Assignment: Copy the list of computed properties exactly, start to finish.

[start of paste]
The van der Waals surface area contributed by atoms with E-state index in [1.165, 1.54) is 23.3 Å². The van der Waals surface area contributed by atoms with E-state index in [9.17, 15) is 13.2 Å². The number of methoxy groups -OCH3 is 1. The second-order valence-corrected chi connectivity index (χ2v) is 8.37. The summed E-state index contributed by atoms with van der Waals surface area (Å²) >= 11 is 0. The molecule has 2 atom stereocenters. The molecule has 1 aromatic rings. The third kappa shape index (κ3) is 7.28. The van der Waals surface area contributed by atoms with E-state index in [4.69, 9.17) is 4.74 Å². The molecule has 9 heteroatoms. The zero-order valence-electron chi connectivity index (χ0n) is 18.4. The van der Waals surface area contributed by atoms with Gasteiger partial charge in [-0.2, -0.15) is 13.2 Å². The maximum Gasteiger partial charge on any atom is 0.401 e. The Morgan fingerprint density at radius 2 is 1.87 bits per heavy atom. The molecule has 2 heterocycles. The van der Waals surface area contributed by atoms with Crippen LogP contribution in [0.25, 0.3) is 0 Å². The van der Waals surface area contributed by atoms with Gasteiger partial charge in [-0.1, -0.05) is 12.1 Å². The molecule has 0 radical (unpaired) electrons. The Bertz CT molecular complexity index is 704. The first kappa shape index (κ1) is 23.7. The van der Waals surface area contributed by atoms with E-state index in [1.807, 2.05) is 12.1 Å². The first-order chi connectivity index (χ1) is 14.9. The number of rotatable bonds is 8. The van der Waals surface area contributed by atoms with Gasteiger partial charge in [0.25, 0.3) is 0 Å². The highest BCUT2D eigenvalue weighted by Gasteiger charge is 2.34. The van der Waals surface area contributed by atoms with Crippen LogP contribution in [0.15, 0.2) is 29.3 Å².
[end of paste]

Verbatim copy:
The van der Waals surface area contributed by atoms with E-state index in [1.165, 1.54) is 23.3 Å². The van der Waals surface area contributed by atoms with E-state index in [9.17, 15) is 13.2 Å². The number of methoxy groups -OCH3 is 1. The second-order valence-corrected chi connectivity index (χ2v) is 8.37. The summed E-state index contributed by atoms with van der Waals surface area (Å²) >= 11 is 0. The molecule has 2 atom stereocenters. The molecule has 1 aromatic rings. The third kappa shape index (κ3) is 7.28. The van der Waals surface area contributed by atoms with E-state index in [4.69, 9.17) is 4.74 Å². The molecule has 9 heteroatoms. The zero-order valence-electron chi connectivity index (χ0n) is 18.4. The van der Waals surface area contributed by atoms with Gasteiger partial charge in [-0.2, -0.15) is 13.2 Å². The maximum Gasteiger partial charge on any atom is 0.401 e. The Morgan fingerprint density at radius 2 is 1.87 bits per heavy atom. The molecule has 2 heterocycles. The van der Waals surface area contributed by atoms with Crippen LogP contribution in [0.25, 0.3) is 0 Å². The van der Waals surface area contributed by atoms with Gasteiger partial charge in [-0.1, -0.05) is 12.1 Å². The molecule has 0 radical (unpaired) electrons. The Bertz CT molecular complexity index is 704. The first kappa shape index (κ1) is 23.7. The van der Waals surface area contributed by atoms with E-state index in [1.807, 2.05) is 12.1 Å². The first-order chi connectivity index (χ1) is 14.9. The number of rotatable bonds is 8. The van der Waals surface area contributed by atoms with Gasteiger partial charge in [0.25, 0.3) is 0 Å². The highest BCUT2D eigenvalue weighted by Gasteiger charge is 2.34. The van der Waals surface area contributed by atoms with Crippen LogP contribution in [0.15, 0.2) is 29.3 Å².